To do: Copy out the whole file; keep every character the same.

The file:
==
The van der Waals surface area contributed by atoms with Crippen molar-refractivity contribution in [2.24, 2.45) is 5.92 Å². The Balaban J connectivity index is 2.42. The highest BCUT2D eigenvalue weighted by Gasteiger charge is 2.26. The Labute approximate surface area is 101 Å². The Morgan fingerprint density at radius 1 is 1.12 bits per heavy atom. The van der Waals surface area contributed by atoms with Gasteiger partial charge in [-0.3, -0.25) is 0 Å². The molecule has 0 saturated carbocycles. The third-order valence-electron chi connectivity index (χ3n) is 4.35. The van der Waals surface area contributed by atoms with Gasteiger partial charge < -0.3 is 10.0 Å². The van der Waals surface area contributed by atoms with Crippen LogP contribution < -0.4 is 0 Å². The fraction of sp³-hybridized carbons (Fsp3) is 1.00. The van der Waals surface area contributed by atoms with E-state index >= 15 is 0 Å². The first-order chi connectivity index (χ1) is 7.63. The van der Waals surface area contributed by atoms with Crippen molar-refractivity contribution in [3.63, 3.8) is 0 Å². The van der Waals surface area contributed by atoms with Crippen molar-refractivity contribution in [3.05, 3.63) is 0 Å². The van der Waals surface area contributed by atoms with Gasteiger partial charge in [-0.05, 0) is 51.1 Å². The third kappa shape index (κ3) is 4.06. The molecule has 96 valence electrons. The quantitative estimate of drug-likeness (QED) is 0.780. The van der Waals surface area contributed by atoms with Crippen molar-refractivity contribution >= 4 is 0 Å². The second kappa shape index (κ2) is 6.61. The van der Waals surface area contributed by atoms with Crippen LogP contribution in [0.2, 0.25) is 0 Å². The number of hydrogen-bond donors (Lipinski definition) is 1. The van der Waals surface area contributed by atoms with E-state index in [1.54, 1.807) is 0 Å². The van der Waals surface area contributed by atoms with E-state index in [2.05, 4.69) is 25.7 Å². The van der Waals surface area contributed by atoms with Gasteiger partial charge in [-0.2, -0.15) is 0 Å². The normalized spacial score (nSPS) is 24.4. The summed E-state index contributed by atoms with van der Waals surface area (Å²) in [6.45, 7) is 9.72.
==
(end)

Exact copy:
The van der Waals surface area contributed by atoms with Crippen molar-refractivity contribution in [2.24, 2.45) is 5.92 Å². The Balaban J connectivity index is 2.42. The highest BCUT2D eigenvalue weighted by Gasteiger charge is 2.26. The Labute approximate surface area is 101 Å². The Morgan fingerprint density at radius 1 is 1.12 bits per heavy atom. The van der Waals surface area contributed by atoms with Gasteiger partial charge in [-0.3, -0.25) is 0 Å². The molecule has 0 saturated carbocycles. The third-order valence-electron chi connectivity index (χ3n) is 4.35. The van der Waals surface area contributed by atoms with Gasteiger partial charge < -0.3 is 10.0 Å². The van der Waals surface area contributed by atoms with Crippen LogP contribution < -0.4 is 0 Å². The fraction of sp³-hybridized carbons (Fsp3) is 1.00. The van der Waals surface area contributed by atoms with E-state index >= 15 is 0 Å². The first-order chi connectivity index (χ1) is 7.63. The van der Waals surface area contributed by atoms with Crippen molar-refractivity contribution in [3.63, 3.8) is 0 Å². The van der Waals surface area contributed by atoms with Crippen molar-refractivity contribution in [3.05, 3.63) is 0 Å². The van der Waals surface area contributed by atoms with Gasteiger partial charge in [-0.05, 0) is 51.1 Å². The third kappa shape index (κ3) is 4.06. The molecule has 96 valence electrons. The quantitative estimate of drug-likeness (QED) is 0.780. The van der Waals surface area contributed by atoms with Crippen molar-refractivity contribution >= 4 is 0 Å². The second kappa shape index (κ2) is 6.61. The van der Waals surface area contributed by atoms with Crippen LogP contribution in [0.2, 0.25) is 0 Å². The number of hydrogen-bond donors (Lipinski definition) is 1. The van der Waals surface area contributed by atoms with E-state index in [1.54, 1.807) is 0 Å². The van der Waals surface area contributed by atoms with E-state index in [2.05, 4.69) is 25.7 Å². The van der Waals surface area contributed by atoms with Gasteiger partial charge in [-0.2, -0.15) is 0 Å². The normalized spacial score (nSPS) is 24.4. The summed E-state index contributed by atoms with van der Waals surface area (Å²) in [6.45, 7) is 9.72.